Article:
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Family Law
The Lauren, Brent and Kevin Child Custody Case
Browse: 2656       Date: 03-31-2011     

Scott v Superior Court states at page 544 "There can be only two parents, not three." Accordingly the appellate court in Lauren W. v Brent A. (Court of Appeals California, Fourth District, Division Three) ended the game of musical chairs allowing Brent and Lauren to have a seat and told Kevin that he had to leave the party. You can read the case here. (This is an unpublished case and may not be cited as legal authority in a courtroom; however it is educational as to issues of child custody rights and standing to sue for custody or visitation pursuant to the laws of the State of California.) This is actually the end of the story. Here is how the appellate court got to this point. Lauren gave birth to (child) and filed a petition under the UPA (Uniform Parentage Act) naming Brent as the Father. Brent responded, acknowledged that he was the child's Father (he had signed a declaration of paternity) and requested visitation. The parties agreed to visitation and a court order was entered finding Lauren was mom; Brent was dad and adopting the agreed upon visitation schedule. Shortly thereafter, Kevin filed a joinder motion (motion seeking to join the Lauren and Brent UPA case so that he could assert his parenting rights to the child. Kevin's joinder motion was granted so now the paternity, child custody, visitation case included one mom and two men claiming to be dad. A trial court issued an order finding Kevin to be the "legal father". The appellate court stepped in at this point. As a San Diego Certified Family Law Specialist attorney, my office works exclusively in the law field known as Family Law. It is our goal to correctly analyze legal cases as to divorce, paternity, child custody, custody move away cases and other areas of family law. It is our goal to assist the trial court to reach a proper legal analysis of a case so that a proper order is entered at the trial level. This case is a good example of how a flawed analysis can lead to confusion and appeal. Next you will see how the appellate court resolved this matter.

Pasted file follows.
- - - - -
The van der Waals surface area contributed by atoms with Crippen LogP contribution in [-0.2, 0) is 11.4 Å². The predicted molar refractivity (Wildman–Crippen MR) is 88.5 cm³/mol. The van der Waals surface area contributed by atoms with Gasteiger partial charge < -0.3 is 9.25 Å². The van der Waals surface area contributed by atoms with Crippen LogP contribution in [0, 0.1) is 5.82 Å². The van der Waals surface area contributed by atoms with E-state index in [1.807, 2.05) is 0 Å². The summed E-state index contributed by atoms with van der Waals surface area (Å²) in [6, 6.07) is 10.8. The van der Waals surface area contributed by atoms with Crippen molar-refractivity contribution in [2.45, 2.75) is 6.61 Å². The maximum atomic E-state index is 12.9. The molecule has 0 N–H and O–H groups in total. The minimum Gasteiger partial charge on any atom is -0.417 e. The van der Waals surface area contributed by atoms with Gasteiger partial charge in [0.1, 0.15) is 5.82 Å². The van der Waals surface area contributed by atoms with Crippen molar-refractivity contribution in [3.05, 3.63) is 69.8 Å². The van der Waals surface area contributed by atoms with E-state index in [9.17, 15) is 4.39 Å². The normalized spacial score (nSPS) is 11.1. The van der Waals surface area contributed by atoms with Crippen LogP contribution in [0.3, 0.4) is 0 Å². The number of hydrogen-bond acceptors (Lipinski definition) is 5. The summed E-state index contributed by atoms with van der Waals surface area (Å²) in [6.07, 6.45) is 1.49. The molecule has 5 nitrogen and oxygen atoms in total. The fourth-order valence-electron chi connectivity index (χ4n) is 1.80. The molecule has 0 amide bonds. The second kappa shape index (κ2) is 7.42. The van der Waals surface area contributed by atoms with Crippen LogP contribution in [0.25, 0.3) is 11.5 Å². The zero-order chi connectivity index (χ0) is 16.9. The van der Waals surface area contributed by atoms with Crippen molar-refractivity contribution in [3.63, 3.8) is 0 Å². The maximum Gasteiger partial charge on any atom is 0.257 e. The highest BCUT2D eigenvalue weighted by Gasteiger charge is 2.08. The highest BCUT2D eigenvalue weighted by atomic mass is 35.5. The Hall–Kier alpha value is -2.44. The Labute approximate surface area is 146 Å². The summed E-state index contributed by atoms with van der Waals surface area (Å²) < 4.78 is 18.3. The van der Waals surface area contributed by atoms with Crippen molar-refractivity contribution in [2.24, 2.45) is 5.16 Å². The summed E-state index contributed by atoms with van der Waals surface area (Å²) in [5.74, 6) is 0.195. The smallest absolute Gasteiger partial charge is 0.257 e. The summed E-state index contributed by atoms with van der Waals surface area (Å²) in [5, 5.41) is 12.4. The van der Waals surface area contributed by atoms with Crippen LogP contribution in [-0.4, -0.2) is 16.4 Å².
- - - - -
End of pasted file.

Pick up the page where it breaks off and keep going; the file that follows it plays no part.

Source: Legal News Directory